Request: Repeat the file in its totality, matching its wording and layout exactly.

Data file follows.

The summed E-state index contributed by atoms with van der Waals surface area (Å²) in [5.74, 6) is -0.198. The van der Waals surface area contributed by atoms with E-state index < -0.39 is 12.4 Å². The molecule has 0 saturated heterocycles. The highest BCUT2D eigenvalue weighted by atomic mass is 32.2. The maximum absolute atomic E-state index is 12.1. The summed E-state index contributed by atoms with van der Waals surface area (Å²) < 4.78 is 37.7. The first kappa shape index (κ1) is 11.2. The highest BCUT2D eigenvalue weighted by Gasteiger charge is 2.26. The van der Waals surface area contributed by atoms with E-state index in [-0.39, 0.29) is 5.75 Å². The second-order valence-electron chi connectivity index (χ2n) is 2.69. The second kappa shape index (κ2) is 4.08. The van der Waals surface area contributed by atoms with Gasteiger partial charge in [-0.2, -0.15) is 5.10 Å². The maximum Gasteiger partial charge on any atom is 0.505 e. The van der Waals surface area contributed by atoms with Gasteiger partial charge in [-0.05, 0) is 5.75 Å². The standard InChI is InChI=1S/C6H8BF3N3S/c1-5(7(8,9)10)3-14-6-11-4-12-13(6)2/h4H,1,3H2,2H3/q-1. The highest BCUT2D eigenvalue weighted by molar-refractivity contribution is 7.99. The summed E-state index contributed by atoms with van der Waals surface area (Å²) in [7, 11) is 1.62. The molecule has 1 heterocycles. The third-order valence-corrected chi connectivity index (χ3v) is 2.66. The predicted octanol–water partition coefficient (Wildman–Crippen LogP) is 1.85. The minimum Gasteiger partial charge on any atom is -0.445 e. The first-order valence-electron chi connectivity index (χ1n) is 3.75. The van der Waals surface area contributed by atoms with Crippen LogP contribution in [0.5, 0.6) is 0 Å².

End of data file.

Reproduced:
The summed E-state index contributed by atoms with van der Waals surface area (Å²) in [5.74, 6) is -0.198. The van der Waals surface area contributed by atoms with E-state index < -0.39 is 12.4 Å². The molecule has 0 saturated heterocycles. The highest BCUT2D eigenvalue weighted by atomic mass is 32.2. The maximum absolute atomic E-state index is 12.1. The summed E-state index contributed by atoms with van der Waals surface area (Å²) < 4.78 is 37.7. The first kappa shape index (κ1) is 11.2. The highest BCUT2D eigenvalue weighted by Gasteiger charge is 2.26. The van der Waals surface area contributed by atoms with E-state index in [-0.39, 0.29) is 5.75 Å². The second-order valence-electron chi connectivity index (χ2n) is 2.69. The second kappa shape index (κ2) is 4.08. The van der Waals surface area contributed by atoms with Gasteiger partial charge in [-0.2, -0.15) is 5.10 Å². The maximum Gasteiger partial charge on any atom is 0.505 e. The van der Waals surface area contributed by atoms with Gasteiger partial charge in [-0.05, 0) is 5.75 Å². The standard InChI is InChI=1S/C6H8BF3N3S/c1-5(7(8,9)10)3-14-6-11-4-12-13(6)2/h4H,1,3H2,2H3/q-1. The highest BCUT2D eigenvalue weighted by molar-refractivity contribution is 7.99. The summed E-state index contributed by atoms with van der Waals surface area (Å²) in [7, 11) is 1.62. The molecule has 1 heterocycles. The third-order valence-corrected chi connectivity index (χ3v) is 2.66. The predicted octanol–water partition coefficient (Wildman–Crippen LogP) is 1.85. The minimum Gasteiger partial charge on any atom is -0.445 e. The first-order valence-electron chi connectivity index (χ1n) is 3.75. The van der Waals surface area contributed by atoms with Crippen LogP contribution in [0.5, 0.6) is 0 Å².